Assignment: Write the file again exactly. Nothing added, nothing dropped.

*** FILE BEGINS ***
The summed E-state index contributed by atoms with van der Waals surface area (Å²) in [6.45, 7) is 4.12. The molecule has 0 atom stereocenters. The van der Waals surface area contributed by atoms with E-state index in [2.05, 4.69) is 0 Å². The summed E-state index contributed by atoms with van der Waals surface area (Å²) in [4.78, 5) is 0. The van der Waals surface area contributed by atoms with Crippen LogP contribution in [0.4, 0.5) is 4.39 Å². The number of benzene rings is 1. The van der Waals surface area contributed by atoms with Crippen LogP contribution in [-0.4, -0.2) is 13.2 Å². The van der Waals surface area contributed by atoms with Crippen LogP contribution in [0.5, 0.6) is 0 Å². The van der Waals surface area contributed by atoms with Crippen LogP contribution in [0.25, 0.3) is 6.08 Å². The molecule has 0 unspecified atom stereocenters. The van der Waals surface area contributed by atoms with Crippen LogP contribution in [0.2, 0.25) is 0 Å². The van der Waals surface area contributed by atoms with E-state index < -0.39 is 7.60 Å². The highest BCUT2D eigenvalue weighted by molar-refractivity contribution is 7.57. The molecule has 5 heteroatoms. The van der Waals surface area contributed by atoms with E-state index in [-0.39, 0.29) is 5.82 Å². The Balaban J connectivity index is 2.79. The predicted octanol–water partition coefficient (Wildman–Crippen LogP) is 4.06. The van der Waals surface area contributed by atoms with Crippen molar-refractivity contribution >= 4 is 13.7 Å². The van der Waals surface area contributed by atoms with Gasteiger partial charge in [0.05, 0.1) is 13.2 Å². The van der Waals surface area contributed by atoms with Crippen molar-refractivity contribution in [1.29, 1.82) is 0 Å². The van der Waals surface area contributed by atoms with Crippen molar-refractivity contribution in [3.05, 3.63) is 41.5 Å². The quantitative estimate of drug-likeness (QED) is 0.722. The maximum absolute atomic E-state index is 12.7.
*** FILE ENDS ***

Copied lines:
The summed E-state index contributed by atoms with van der Waals surface area (Å²) in [6.45, 7) is 4.12. The molecule has 0 atom stereocenters. The van der Waals surface area contributed by atoms with E-state index in [2.05, 4.69) is 0 Å². The summed E-state index contributed by atoms with van der Waals surface area (Å²) in [4.78, 5) is 0. The van der Waals surface area contributed by atoms with Crippen LogP contribution in [0.4, 0.5) is 4.39 Å². The number of benzene rings is 1. The van der Waals surface area contributed by atoms with Crippen LogP contribution in [-0.4, -0.2) is 13.2 Å². The van der Waals surface area contributed by atoms with Crippen LogP contribution in [0.5, 0.6) is 0 Å². The van der Waals surface area contributed by atoms with Crippen LogP contribution in [0.25, 0.3) is 6.08 Å². The molecule has 0 unspecified atom stereocenters. The van der Waals surface area contributed by atoms with Crippen LogP contribution in [0.2, 0.25) is 0 Å². The van der Waals surface area contributed by atoms with E-state index < -0.39 is 7.60 Å². The highest BCUT2D eigenvalue weighted by molar-refractivity contribution is 7.57. The molecule has 5 heteroatoms. The van der Waals surface area contributed by atoms with E-state index in [-0.39, 0.29) is 5.82 Å². The Balaban J connectivity index is 2.79. The predicted octanol–water partition coefficient (Wildman–Crippen LogP) is 4.06. The van der Waals surface area contributed by atoms with Crippen molar-refractivity contribution >= 4 is 13.7 Å². The van der Waals surface area contributed by atoms with Gasteiger partial charge in [0.05, 0.1) is 13.2 Å². The van der Waals surface area contributed by atoms with Crippen molar-refractivity contribution in [1.29, 1.82) is 0 Å². The van der Waals surface area contributed by atoms with Crippen molar-refractivity contribution in [3.05, 3.63) is 41.5 Å². The quantitative estimate of drug-likeness (QED) is 0.722. The maximum absolute atomic E-state index is 12.7.